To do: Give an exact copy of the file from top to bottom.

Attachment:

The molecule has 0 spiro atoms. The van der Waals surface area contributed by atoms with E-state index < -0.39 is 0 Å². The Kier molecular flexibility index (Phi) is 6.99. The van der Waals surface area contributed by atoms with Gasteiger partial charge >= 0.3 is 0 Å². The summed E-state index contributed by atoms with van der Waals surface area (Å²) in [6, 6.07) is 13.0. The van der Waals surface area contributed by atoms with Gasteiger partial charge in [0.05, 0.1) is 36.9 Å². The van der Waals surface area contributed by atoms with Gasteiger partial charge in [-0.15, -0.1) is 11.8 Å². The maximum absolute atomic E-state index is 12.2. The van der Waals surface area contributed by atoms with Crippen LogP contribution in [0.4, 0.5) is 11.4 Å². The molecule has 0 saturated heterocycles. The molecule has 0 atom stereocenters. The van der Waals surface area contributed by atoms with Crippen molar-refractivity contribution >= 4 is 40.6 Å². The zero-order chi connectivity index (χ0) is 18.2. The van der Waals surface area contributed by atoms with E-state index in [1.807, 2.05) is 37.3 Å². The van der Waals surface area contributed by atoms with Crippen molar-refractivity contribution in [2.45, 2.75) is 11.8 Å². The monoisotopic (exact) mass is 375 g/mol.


The molecule has 0 spiro atoms. The van der Waals surface area contributed by atoms with E-state index < -0.39 is 0 Å². The Kier molecular flexibility index (Phi) is 6.99. The van der Waals surface area contributed by atoms with Gasteiger partial charge >= 0.3 is 0 Å². The summed E-state index contributed by atoms with van der Waals surface area (Å²) in [6, 6.07) is 13.0. The van der Waals surface area contributed by atoms with Gasteiger partial charge in [0.05, 0.1) is 36.9 Å². The van der Waals surface area contributed by atoms with Gasteiger partial charge in [-0.15, -0.1) is 11.8 Å². The maximum absolute atomic E-state index is 12.2. The van der Waals surface area contributed by atoms with Crippen LogP contribution in [0.4, 0.5) is 11.4 Å². The molecule has 0 saturated heterocycles. The molecule has 0 atom stereocenters. The van der Waals surface area contributed by atoms with Crippen molar-refractivity contribution >= 4 is 40.6 Å². The zero-order chi connectivity index (χ0) is 18.2. The van der Waals surface area contributed by atoms with E-state index in [1.807, 2.05) is 37.3 Å². The van der Waals surface area contributed by atoms with Crippen molar-refractivity contribution in [2.45, 2.75) is 11.8 Å². The monoisotopic (exact) mass is 375 g/mol.